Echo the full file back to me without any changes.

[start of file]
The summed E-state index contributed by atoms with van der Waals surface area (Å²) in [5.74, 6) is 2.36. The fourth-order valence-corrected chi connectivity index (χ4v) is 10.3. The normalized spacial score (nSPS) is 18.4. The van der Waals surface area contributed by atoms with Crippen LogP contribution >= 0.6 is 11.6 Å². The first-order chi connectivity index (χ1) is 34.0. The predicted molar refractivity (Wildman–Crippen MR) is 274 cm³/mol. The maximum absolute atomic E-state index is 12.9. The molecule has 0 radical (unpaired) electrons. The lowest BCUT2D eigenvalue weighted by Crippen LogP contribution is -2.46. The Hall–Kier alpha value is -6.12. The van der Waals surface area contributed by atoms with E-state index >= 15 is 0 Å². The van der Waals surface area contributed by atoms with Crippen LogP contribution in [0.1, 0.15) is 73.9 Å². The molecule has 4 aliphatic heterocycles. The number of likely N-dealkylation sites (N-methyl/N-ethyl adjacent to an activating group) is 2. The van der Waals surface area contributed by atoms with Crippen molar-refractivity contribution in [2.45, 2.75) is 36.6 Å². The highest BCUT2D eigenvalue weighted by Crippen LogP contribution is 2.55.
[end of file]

The summed E-state index contributed by atoms with van der Waals surface area (Å²) in [5.74, 6) is 2.36. The fourth-order valence-corrected chi connectivity index (χ4v) is 10.3. The normalized spacial score (nSPS) is 18.4. The van der Waals surface area contributed by atoms with Crippen LogP contribution >= 0.6 is 11.6 Å². The first-order chi connectivity index (χ1) is 34.0. The predicted molar refractivity (Wildman–Crippen MR) is 274 cm³/mol. The maximum absolute atomic E-state index is 12.9. The molecule has 0 radical (unpaired) electrons. The lowest BCUT2D eigenvalue weighted by Crippen LogP contribution is -2.46. The Hall–Kier alpha value is -6.12. The van der Waals surface area contributed by atoms with E-state index >= 15 is 0 Å². The van der Waals surface area contributed by atoms with Crippen LogP contribution in [0.1, 0.15) is 73.9 Å². The molecule has 4 aliphatic heterocycles. The number of likely N-dealkylation sites (N-methyl/N-ethyl adjacent to an activating group) is 2. The van der Waals surface area contributed by atoms with Crippen molar-refractivity contribution in [2.45, 2.75) is 36.6 Å². The highest BCUT2D eigenvalue weighted by Crippen LogP contribution is 2.55.